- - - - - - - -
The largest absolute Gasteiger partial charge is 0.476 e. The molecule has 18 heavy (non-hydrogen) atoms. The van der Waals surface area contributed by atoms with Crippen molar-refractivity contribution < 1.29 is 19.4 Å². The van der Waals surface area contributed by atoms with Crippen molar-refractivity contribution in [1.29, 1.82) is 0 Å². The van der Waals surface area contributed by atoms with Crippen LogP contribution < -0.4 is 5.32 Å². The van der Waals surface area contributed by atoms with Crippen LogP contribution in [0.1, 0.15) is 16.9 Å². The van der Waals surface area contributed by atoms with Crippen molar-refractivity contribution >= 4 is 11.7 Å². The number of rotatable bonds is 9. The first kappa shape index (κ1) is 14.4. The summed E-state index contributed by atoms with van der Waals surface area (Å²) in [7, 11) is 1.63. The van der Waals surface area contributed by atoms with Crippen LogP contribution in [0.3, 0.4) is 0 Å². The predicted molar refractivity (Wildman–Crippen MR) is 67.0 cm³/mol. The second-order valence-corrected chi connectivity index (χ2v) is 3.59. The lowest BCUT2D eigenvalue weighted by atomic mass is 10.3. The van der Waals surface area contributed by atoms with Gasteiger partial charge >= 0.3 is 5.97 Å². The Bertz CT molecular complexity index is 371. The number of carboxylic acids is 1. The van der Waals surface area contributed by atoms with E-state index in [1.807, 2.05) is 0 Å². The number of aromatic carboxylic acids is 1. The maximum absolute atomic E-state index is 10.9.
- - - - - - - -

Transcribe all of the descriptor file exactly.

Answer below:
The largest absolute Gasteiger partial charge is 0.476 e. The molecule has 18 heavy (non-hydrogen) atoms. The van der Waals surface area contributed by atoms with Crippen molar-refractivity contribution < 1.29 is 19.4 Å². The van der Waals surface area contributed by atoms with Crippen molar-refractivity contribution in [1.29, 1.82) is 0 Å². The van der Waals surface area contributed by atoms with Crippen LogP contribution < -0.4 is 5.32 Å². The van der Waals surface area contributed by atoms with Crippen LogP contribution in [0.1, 0.15) is 16.9 Å². The van der Waals surface area contributed by atoms with Crippen molar-refractivity contribution >= 4 is 11.7 Å². The number of rotatable bonds is 9. The first kappa shape index (κ1) is 14.4. The summed E-state index contributed by atoms with van der Waals surface area (Å²) in [7, 11) is 1.63. The van der Waals surface area contributed by atoms with Crippen LogP contribution in [0.3, 0.4) is 0 Å². The predicted molar refractivity (Wildman–Crippen MR) is 67.0 cm³/mol. The second-order valence-corrected chi connectivity index (χ2v) is 3.59. The lowest BCUT2D eigenvalue weighted by atomic mass is 10.3. The van der Waals surface area contributed by atoms with Gasteiger partial charge >= 0.3 is 5.97 Å². The Bertz CT molecular complexity index is 371. The number of carboxylic acids is 1. The van der Waals surface area contributed by atoms with E-state index in [1.807, 2.05) is 0 Å². The number of aromatic carboxylic acids is 1. The maximum absolute atomic E-state index is 10.9.